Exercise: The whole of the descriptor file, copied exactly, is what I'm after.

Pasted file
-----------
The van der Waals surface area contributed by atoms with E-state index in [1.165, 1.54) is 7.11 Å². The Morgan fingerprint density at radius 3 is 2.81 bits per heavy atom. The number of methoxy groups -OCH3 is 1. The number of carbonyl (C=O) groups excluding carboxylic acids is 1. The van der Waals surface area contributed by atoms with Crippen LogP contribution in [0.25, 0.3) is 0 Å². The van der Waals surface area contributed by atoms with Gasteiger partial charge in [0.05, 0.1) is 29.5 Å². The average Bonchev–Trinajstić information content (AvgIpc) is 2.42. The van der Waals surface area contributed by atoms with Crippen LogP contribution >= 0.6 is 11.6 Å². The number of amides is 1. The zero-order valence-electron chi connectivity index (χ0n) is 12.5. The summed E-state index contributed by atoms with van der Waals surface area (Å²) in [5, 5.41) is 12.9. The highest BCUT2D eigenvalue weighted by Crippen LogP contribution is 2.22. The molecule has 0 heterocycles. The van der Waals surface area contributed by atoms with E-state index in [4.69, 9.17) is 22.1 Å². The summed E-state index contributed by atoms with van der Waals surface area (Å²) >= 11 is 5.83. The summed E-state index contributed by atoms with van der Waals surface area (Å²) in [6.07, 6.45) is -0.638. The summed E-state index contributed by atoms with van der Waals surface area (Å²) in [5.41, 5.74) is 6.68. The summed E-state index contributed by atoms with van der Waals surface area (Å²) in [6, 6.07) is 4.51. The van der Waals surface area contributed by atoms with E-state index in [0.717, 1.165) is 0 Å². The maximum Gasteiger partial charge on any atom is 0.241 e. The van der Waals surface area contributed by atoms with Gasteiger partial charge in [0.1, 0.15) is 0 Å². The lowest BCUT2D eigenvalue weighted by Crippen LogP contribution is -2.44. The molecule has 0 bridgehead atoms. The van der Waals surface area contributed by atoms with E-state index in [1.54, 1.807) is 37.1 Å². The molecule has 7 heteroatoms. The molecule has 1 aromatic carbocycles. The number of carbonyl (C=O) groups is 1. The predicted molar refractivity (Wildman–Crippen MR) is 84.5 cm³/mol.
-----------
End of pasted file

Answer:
The van der Waals surface area contributed by atoms with E-state index in [1.165, 1.54) is 7.11 Å². The Morgan fingerprint density at radius 3 is 2.81 bits per heavy atom. The number of methoxy groups -OCH3 is 1. The number of carbonyl (C=O) groups excluding carboxylic acids is 1. The van der Waals surface area contributed by atoms with Crippen LogP contribution in [0.25, 0.3) is 0 Å². The van der Waals surface area contributed by atoms with Gasteiger partial charge in [0.05, 0.1) is 29.5 Å². The average Bonchev–Trinajstić information content (AvgIpc) is 2.42. The van der Waals surface area contributed by atoms with Crippen LogP contribution >= 0.6 is 11.6 Å². The number of amides is 1. The zero-order valence-electron chi connectivity index (χ0n) is 12.5. The summed E-state index contributed by atoms with van der Waals surface area (Å²) in [5, 5.41) is 12.9. The highest BCUT2D eigenvalue weighted by Crippen LogP contribution is 2.22. The molecule has 0 heterocycles. The van der Waals surface area contributed by atoms with E-state index in [4.69, 9.17) is 22.1 Å². The summed E-state index contributed by atoms with van der Waals surface area (Å²) >= 11 is 5.83. The summed E-state index contributed by atoms with van der Waals surface area (Å²) in [6.07, 6.45) is -0.638. The summed E-state index contributed by atoms with van der Waals surface area (Å²) in [5.41, 5.74) is 6.68. The summed E-state index contributed by atoms with van der Waals surface area (Å²) in [6, 6.07) is 4.51. The van der Waals surface area contributed by atoms with E-state index in [0.717, 1.165) is 0 Å². The maximum Gasteiger partial charge on any atom is 0.241 e. The van der Waals surface area contributed by atoms with Gasteiger partial charge in [0.1, 0.15) is 0 Å². The lowest BCUT2D eigenvalue weighted by Crippen LogP contribution is -2.44. The molecule has 0 bridgehead atoms. The van der Waals surface area contributed by atoms with E-state index in [1.54, 1.807) is 37.1 Å². The molecule has 7 heteroatoms. The molecule has 1 aromatic carbocycles. The number of carbonyl (C=O) groups is 1. The predicted molar refractivity (Wildman–Crippen MR) is 84.5 cm³/mol.